Samsung Galaxy Tab Android tablet
Shrunken slate or fat phone?
Review The buzz surrounding Apple’s iPad has prompted a rush of me-too tablets hoping to combine its up-to-the-minute spec, with practicality and usability. Unlike the iPad, Samsung’s much-anticipated Galaxy Tab also has the advantage of being a phone, and a 3G Android smartphone at that, with huge potential for add-on functionality. It’s also got 802.11n Wi-Fi, GPS, Bluetooth 3.0 and a 3.2Mp camera.
Slate of hand: Samsung's Galaxy Tab
The outcome of the tablet wars may ultimately be decided by the optimal size of the screen – just how small or large can it be before it becomes impractical in either direction? The Galaxy Tab is too big for a pocket, but it’s lighter and smaller than the iPad at 191 x 121 x 12mm and 384g compared to 243 x 190 x 13mm and 730g for Apple’s fondle slab.
At 1024 x 600 pixels, the sharp, bright 7in multi-touch capacitive screen is certainly large enough for viewing films and also, crucially, for reading e-books. It may only be 2in bigger than Dell’s interesting Streak hybrid, but that makes quite a difference in elevating it from ‘big phone’ to ‘enhanced tablet’ status. Yet the Tab's display revealed fingerprints rapidly become quite a serious problem, and I soon found myself pining for the iPad’s grease-resistant coating.
Powered by a 1GHz processor, the Galaxy Tab is generally pretty nippy, although running several apps at once can occasionally cause it to stall. It also tends to get a little warm with extended use. Having a plastic back seems to contribute to this, given that the iPad stays cool in its metal casing. The tablet runs Android 2.2, also known as Froyo, the latest incarnation of Google’s Open Source mobile OS.
Indeed, you’re frequently reminded that this tablet is running handset software with numerous phone references in various prompts. None too surprising perhaps, given the distinct advantage the Galaxy Tab has over the iPad is that it can function as a standard mobile phone. Yet pressing its brick-sized bulk to your ear looks a bit Dom Joly ‘I’m on the phone!’. Calls through the onboard speaker don't sound too great either, but adequate, if you're pushed.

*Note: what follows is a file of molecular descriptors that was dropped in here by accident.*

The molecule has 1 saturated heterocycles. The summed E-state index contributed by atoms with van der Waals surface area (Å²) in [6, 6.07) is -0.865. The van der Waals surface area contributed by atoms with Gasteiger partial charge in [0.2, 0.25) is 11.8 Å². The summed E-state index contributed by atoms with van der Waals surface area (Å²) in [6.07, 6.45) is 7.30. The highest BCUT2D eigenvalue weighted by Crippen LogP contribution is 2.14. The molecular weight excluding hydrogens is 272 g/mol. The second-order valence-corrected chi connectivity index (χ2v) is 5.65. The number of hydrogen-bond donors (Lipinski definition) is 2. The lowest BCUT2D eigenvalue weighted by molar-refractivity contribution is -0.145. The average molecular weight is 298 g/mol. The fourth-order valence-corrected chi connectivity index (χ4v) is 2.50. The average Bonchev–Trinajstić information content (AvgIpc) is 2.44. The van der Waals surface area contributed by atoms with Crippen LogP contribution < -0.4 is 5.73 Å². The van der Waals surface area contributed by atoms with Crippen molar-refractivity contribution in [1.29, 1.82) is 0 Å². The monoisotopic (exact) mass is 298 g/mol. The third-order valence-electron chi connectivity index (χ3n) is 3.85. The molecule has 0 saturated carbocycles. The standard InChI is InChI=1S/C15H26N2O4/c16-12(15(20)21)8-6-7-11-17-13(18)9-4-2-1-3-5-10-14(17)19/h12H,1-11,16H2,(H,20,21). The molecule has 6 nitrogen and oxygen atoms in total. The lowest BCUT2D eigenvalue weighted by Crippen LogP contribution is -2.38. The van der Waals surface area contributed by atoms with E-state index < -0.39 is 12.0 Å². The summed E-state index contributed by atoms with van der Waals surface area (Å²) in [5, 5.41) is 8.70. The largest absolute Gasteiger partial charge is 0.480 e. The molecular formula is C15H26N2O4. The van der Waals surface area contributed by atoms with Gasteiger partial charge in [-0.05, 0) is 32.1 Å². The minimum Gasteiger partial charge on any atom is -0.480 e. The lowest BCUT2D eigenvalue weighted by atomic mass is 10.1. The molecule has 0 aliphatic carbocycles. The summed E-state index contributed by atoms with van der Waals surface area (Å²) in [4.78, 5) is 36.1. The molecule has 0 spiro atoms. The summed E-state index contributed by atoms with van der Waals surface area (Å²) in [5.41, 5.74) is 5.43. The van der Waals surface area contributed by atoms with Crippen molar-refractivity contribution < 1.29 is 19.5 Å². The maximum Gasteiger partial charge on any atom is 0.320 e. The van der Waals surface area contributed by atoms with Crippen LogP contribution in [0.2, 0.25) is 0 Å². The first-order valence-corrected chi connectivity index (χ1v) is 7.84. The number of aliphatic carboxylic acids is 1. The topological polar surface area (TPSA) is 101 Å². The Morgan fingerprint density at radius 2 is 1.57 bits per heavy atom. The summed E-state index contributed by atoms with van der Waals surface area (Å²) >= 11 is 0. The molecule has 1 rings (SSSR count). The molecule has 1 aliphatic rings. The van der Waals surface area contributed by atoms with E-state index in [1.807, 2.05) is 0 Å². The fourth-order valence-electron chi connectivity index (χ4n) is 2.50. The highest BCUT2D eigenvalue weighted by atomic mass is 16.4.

The soft keys on the right are all too easy to prod by accident when rotating the Tab
There are multiple home screens which can be populated with all manner of shortcuts and widgets, although only a few appear on Samsung’s own Apps store. Usefully, there’s an active applications widget called the Program Monitor that you can attach to the home page. This app tells you exactly what you’re using so you can quickly quit unused apps to save on battery. There’s also a basic file browsing app but, frustratingly, it won’t let you rename files.
Next page: Bought to book
Both copied Delicious Library
Or possibly a real bookshelf.
Re: US model DOESNT have phone feature
We're not reviewing a North American model.
Skype for Android doesn't support video. That is why it doesn't work on the Galaxy Tab, or any other Android device.
Not quite right
The Galaxy Tab doesn't have 5 home screens. It has between 1 and 9. If you care to use the device for a bit before commenting on it you would realise that you can zoom out (Pinch to zoom style) and then add/delete home pages. This allows you more flexibility.
In case you hadn't come across it you can also zoom out on the actual app pages.
Incidentally I sold my iPad after getting one of these because I prefer the SGT. It's a more usable size and a rather brilliant piece of kit. Evidenced by the fact that 2 weeks later I'm still using it unlike the iPad. Now let the flames begin just because I sold an apple product...
Too little, too much
It's a nice enough tablet, but it's too expensive. £300 would be more sensible. As it is you can get a slightly less polished Chinese tablet with an inferior touchscreen and questionable battery life for £100. That puts a ceiling on the price of this size Android tablet regardless of build quality.